Ireland company registration

Ireland company registration


Since 2003, Healy Consultants Group PLC has been efficiently and effectively assisting our Clients with i) Irish business registration ii) business licensing iii) Irish business banking solutions iv) visa options and staff recruitment strategies and v) tax planning solutions.

SummaryTax resident LLCTax resident PLCCompany limited by guaranteeLLPRepresentative officeBranch company
Best use of company?Global trading companyStock exchange listingNonprofit businessProfessional servicesMarketing and researchBank branches
Legally tax exempt if properly structured?NoNoNoNoNoNo
Corporate bank account location?Barclays IrelandUlster Bank IrelandBank of IrelandKBC Bank IrelandSCB BankUlster Bank Ireland
Client must travel to Europe?NoNoNoNoNoNo
Can secure trade finance?YesYesYesYesNoYes
Limited liability entity?YesYesYesYesNoNo
VAT payable on sales to local customers23%23%23%23%0%23%
Withholding tax on payments to shareholders?0%0%0%0%0%0%
Average total engagement costs?6,2559,1056,2558,1057,2107,370
Average total engagement period?9 weeks10 weeks11 weeks9 weeks9 weeks9 weeks

Expand table

Accounting and tax considerationsTax resident LLCTax resident PLCCompany limited by guaranteeLLPRepresentative officeBranch company
Statutory corporation tax payable?12.50%12.50%12.50%12.50%0%12.50%
Must file an annual Ireland tax return?YesYesYesYesYesYes
Must file annual financial statements?YesYesYesYesYesYes
Investment income is legally tax exempt in Ireland?YesYesYesYesYesYes
Access to double taxation treaties?YesNoYesYesNoNo
This entity enjoys Government incentives?YesYesYesYesNoYes
VAT reporting to the Government every two months?YesYesYesYesYesYes
Legally tax exempt entity?NoNoNoNoNoNo
Dividends received are legally tax exempt?YesYesYesYesYesYes
Company registrationTax resident LLCTax resident PLCCompany limited by guaranteeLLPRepresentative officeBranch company
Resident director required?YesYesYesYesNoNo
Minimum number of shareholders\partners?1712Parent companyParent company
Minimum number of directors/managers?121211
Minimum paid up share capital?€1€25,000€1€1NoneNone
Shelf companies available?YesYesNoNoNoNo
Time to incorporate a new entity?1 week1 week2 weeks1 week1 week1 week
Can easily convert to a local PLC company?YesYesNoNoNoNo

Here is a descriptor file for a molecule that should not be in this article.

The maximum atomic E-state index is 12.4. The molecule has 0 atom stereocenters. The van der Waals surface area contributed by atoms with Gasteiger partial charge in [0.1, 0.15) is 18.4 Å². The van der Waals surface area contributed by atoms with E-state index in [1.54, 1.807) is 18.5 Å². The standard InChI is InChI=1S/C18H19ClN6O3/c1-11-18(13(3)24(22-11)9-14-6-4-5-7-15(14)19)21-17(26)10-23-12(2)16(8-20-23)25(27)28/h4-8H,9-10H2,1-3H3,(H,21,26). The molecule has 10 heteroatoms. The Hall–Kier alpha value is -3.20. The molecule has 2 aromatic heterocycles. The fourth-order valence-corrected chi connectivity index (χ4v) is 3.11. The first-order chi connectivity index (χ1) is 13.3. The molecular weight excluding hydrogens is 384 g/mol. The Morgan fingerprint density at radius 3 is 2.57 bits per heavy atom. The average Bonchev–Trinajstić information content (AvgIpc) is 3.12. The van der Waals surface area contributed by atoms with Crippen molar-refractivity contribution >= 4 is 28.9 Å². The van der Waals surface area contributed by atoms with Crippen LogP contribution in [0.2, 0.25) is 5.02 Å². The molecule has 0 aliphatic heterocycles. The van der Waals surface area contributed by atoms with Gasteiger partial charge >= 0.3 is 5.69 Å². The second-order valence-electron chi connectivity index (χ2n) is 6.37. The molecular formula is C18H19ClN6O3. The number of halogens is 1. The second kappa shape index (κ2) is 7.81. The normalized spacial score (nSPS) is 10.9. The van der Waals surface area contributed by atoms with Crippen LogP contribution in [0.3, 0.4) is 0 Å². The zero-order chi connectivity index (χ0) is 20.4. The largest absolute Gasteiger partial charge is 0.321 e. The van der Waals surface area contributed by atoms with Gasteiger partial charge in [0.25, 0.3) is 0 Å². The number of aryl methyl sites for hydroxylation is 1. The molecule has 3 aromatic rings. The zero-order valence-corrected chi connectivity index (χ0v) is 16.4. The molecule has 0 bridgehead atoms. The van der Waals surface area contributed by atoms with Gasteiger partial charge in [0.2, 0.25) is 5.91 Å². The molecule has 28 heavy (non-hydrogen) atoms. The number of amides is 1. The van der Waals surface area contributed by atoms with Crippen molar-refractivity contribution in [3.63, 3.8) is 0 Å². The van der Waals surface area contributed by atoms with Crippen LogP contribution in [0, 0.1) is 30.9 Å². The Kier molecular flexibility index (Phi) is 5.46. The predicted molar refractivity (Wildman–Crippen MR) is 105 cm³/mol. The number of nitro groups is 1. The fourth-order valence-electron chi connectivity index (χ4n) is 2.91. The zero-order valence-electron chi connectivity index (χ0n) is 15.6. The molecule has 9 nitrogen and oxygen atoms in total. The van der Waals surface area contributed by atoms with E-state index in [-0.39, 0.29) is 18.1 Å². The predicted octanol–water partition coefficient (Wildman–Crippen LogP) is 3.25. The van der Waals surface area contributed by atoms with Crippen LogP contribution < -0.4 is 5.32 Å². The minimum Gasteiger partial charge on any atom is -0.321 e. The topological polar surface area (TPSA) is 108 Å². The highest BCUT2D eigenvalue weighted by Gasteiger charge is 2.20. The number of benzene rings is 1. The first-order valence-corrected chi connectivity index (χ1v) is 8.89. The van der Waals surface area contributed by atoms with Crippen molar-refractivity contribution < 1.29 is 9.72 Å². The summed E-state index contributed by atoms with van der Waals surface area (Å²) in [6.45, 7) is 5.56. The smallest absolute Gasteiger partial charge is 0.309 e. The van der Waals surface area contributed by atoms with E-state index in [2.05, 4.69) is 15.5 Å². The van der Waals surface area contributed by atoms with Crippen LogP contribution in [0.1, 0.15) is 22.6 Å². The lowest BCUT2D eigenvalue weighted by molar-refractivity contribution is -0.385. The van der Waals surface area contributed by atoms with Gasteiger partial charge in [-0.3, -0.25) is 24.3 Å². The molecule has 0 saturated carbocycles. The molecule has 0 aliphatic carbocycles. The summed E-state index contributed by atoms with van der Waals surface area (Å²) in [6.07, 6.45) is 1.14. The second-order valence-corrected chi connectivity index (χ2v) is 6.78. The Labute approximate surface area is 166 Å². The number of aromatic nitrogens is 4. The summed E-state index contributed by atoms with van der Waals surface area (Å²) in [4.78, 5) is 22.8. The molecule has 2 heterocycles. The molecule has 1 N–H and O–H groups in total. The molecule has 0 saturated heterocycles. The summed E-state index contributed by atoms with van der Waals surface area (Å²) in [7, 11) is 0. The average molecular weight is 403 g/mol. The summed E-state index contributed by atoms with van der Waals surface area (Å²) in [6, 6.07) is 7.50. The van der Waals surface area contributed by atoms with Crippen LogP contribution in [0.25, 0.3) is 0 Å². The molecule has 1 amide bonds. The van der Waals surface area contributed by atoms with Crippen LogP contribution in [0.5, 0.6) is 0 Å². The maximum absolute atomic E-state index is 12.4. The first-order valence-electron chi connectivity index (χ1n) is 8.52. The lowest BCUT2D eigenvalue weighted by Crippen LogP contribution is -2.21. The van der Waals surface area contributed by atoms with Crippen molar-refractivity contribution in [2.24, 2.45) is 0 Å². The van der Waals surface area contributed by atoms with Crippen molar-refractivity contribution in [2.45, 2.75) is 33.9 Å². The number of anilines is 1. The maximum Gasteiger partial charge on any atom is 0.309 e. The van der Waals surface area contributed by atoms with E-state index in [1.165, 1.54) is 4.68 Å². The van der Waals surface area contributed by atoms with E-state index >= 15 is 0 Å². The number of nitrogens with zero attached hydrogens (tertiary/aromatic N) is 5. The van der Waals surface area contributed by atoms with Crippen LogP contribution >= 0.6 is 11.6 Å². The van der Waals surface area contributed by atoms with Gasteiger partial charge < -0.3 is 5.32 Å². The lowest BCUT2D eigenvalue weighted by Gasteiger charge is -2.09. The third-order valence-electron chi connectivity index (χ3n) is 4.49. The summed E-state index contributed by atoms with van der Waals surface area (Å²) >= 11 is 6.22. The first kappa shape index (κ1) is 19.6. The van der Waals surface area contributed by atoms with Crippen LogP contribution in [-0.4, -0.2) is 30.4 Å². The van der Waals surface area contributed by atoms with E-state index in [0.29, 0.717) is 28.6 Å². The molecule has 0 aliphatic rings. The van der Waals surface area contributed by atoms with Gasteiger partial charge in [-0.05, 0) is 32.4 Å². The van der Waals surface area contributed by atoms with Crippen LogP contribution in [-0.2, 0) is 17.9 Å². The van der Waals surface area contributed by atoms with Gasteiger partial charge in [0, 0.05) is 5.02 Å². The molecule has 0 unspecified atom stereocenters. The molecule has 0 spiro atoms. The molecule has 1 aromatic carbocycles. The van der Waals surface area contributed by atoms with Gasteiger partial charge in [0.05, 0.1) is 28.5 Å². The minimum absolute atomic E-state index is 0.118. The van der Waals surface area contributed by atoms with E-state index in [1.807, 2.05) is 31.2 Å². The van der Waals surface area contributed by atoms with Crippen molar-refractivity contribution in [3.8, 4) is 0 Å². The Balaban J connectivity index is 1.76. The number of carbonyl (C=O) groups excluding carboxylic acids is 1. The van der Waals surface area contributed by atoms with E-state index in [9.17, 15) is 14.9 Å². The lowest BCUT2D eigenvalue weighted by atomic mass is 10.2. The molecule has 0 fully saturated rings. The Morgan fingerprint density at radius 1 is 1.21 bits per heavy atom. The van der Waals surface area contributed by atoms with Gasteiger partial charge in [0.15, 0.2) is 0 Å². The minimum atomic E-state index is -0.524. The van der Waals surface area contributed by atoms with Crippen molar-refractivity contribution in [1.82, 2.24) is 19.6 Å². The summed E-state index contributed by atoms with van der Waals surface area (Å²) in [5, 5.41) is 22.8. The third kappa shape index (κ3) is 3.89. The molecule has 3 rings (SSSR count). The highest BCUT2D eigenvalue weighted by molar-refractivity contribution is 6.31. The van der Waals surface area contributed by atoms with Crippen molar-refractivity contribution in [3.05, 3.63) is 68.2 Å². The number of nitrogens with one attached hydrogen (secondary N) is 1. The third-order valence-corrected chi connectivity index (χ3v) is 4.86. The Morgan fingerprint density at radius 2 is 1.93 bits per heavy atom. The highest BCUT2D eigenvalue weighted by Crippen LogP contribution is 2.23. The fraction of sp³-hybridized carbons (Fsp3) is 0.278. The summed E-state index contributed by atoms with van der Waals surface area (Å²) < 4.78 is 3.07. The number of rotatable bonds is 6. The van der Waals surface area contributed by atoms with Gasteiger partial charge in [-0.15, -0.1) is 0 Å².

Can have preference shareholders?YesYesNoNoNoNo
Business considerationsTax resident LLCTax resident PLCCompany limited by guaranteeLLPRepresentative officeBranch company
Can invoice local customers?YesYesYesYesNoYes
Can hire local staff?YesYesYesYesYesYes
Can rent local office space?YesYesYesYesYesYes
Secures a residence visa for business owner?YesYesNoNoYesNo
Good entity for trademark registration?YesYesYesNoNoNo
Other useful informationTax resident LLCTax resident PLCCompany limited by guaranteeLLPRepresentative officeBranch company

Ireland has signed free trade agreements?Yes, see this page
This country is a member of WIPO and TRIPS?Yes
The country is a member of the ICSID?Yes
Average customs duties suffered?10%
Government foreign investment approval is required?No
Average monthly office rental? (US$ per sq m)US$37
Minimum statutory annual salary?€1,850
Average monthly US$ salary for local employees?€2,300
Ireland € deposit interest rate? (1 year average)0.45%
Overseas remittance currency controls?None
Public register of shareholders and directors?Yes
Banking considerations
Multi-currency bank accounts available?Yes
Corporate visa debit cards available?Yes
Quality of e-banking platform?Excellent
Crowd funding available in this country?Yes

Advantages of Ireland business set up

Ireland business registration advantage

  1. Ireland resident companies of all sizes enjoy the following tax incentives:
    • The Ireland corporation tax rate is 12.5%, the second lowest in the EEA after Bulgaria. It is possible to further reduce the annual tax bill by up to 25% by deducting R&D costs;